“The Lord gave me what I had, and the Lord has taken it away. Praise the name of the Lord!” (Job 1:21b NLT)
In some ways, life is like driving a car. I may have trained for years and believe I have full knowledge and confidence that my vehicle is under my complete control, and on many levels, it may well be and should be. But think of all the variables over which I have little or no control – i.e. other drivers. But what if they, or I, get distracted, have a mechanical malfunction or a physical trauma that suddenly robs me of “my” control, resulting in a collision.
Grief is the arduous journey of dealing with life’s “collisions” (the reality of our inability to prevent death, disease, and many other forms of loss). Often the process begins with the “If onlys.” If only I’d been there. If only I’d known. If only I had or hadn’t _______________, and you can fill in the blank. But this path usually leads to the understanding that it wouldn’t have mattered, it was likely out of our control anyway.
Grief is our heartbreaking effort to deal with our own inadequacies when it comes to healing ourselves, and half the battle is our willingness to recognize and admit we need help to get through it. I readily confess I continue to struggle with loss in my life, but by God’s grace and with His help I’m learning to let Him, and others walk with me on my healing journey.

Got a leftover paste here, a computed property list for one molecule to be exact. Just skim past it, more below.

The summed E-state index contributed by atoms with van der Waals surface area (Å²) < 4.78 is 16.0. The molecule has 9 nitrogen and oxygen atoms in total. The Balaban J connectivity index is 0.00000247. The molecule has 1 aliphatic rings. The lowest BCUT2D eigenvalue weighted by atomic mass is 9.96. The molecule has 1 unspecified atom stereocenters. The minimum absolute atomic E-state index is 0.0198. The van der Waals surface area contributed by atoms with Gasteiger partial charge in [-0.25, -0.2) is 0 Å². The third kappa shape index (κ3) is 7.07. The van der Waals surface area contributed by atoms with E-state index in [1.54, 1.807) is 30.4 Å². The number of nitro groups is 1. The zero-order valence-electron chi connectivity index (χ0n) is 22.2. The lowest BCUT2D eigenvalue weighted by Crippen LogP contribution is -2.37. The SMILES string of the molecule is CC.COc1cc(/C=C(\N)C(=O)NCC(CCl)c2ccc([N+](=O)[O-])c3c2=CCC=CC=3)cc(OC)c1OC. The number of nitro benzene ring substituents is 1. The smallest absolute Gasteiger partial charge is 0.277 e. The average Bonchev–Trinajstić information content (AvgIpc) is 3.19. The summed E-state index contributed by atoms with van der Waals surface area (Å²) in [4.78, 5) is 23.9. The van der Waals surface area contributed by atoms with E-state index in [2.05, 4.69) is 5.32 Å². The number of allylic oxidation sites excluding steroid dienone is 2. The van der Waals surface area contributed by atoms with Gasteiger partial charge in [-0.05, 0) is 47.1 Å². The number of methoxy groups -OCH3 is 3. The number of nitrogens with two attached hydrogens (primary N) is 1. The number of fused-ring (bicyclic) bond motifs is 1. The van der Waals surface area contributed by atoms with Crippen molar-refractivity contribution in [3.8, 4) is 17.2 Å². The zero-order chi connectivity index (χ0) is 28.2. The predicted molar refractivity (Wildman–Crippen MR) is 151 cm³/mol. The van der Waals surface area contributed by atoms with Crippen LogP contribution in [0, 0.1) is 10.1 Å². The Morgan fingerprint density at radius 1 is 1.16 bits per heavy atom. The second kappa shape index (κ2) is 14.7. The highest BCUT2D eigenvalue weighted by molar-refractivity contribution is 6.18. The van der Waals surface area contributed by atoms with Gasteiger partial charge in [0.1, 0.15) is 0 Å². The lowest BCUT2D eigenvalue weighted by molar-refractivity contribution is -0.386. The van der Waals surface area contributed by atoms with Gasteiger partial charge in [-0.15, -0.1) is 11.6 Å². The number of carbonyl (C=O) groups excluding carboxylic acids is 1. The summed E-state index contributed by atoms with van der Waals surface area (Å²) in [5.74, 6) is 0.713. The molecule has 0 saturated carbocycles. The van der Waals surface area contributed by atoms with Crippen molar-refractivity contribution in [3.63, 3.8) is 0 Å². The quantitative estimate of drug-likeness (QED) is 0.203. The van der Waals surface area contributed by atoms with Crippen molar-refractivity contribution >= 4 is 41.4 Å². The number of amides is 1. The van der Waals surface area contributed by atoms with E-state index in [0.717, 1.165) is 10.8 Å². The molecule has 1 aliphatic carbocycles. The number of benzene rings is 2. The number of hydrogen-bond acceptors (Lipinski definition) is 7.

Learning to live with open hands is a lesson the Lord taught me through grief. In Job 1:21b, after experiencing the loss of his possessions, family and later even his health, Job said: “The Lord gave me what I had, and the Lord has taken it away. Praise the name of the Lord!” (NLT).
Theologically we may wrestle with the implications of Job’s words, but the truth is, God is in control and we are not. The people and pets we love will get sick and die. Careers/jobs, opportunities, relationships, hopes, dreams, health and yes, life on earth, will ebb and flow, come and one day go.
Holding this fragile existence with open hands means to me that I recognize God gives and God takes away. Does that imply God causes all the catastrophes of life on earth? Of course not, but since the Fall of man the perfect life that was enjoyed in the Garden of Eden has been lost, and not until the return of Jesus will it be restored. In the meantime, while I don’t have to like or enjoy the losses I have to endure, they are a fact of life.
Tomorrow we’ll look at a couple of lessons the Lord has taught me that have helped.
Blessings, Ed 😊